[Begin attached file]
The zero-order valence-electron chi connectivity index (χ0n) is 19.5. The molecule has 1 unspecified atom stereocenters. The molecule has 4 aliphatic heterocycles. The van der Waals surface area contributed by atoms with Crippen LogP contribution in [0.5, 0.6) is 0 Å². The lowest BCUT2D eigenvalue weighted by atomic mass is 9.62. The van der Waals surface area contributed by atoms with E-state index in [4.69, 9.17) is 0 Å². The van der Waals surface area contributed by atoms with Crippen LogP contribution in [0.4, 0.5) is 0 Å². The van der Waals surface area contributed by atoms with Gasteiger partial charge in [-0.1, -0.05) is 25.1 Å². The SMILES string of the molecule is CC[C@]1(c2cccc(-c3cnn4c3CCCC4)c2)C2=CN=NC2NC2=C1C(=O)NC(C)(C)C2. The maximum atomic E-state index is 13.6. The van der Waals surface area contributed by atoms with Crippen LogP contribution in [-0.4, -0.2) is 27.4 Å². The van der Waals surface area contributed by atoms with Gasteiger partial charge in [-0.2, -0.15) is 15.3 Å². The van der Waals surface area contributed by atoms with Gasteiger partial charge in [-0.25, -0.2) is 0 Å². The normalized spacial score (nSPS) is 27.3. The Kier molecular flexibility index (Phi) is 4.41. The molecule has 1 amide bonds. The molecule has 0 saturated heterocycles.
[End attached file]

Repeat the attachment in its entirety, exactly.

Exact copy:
The zero-order valence-electron chi connectivity index (χ0n) is 19.5. The molecule has 1 unspecified atom stereocenters. The molecule has 4 aliphatic heterocycles. The van der Waals surface area contributed by atoms with Crippen LogP contribution in [0.5, 0.6) is 0 Å². The lowest BCUT2D eigenvalue weighted by atomic mass is 9.62. The van der Waals surface area contributed by atoms with E-state index in [4.69, 9.17) is 0 Å². The van der Waals surface area contributed by atoms with Crippen LogP contribution in [0.4, 0.5) is 0 Å². The van der Waals surface area contributed by atoms with Gasteiger partial charge in [-0.1, -0.05) is 25.1 Å². The SMILES string of the molecule is CC[C@]1(c2cccc(-c3cnn4c3CCCC4)c2)C2=CN=NC2NC2=C1C(=O)NC(C)(C)C2. The maximum atomic E-state index is 13.6. The van der Waals surface area contributed by atoms with Crippen LogP contribution in [-0.4, -0.2) is 27.4 Å². The van der Waals surface area contributed by atoms with Gasteiger partial charge in [-0.2, -0.15) is 15.3 Å². The van der Waals surface area contributed by atoms with Gasteiger partial charge in [-0.25, -0.2) is 0 Å². The normalized spacial score (nSPS) is 27.3. The Kier molecular flexibility index (Phi) is 4.41. The molecule has 1 amide bonds. The molecule has 0 saturated heterocycles.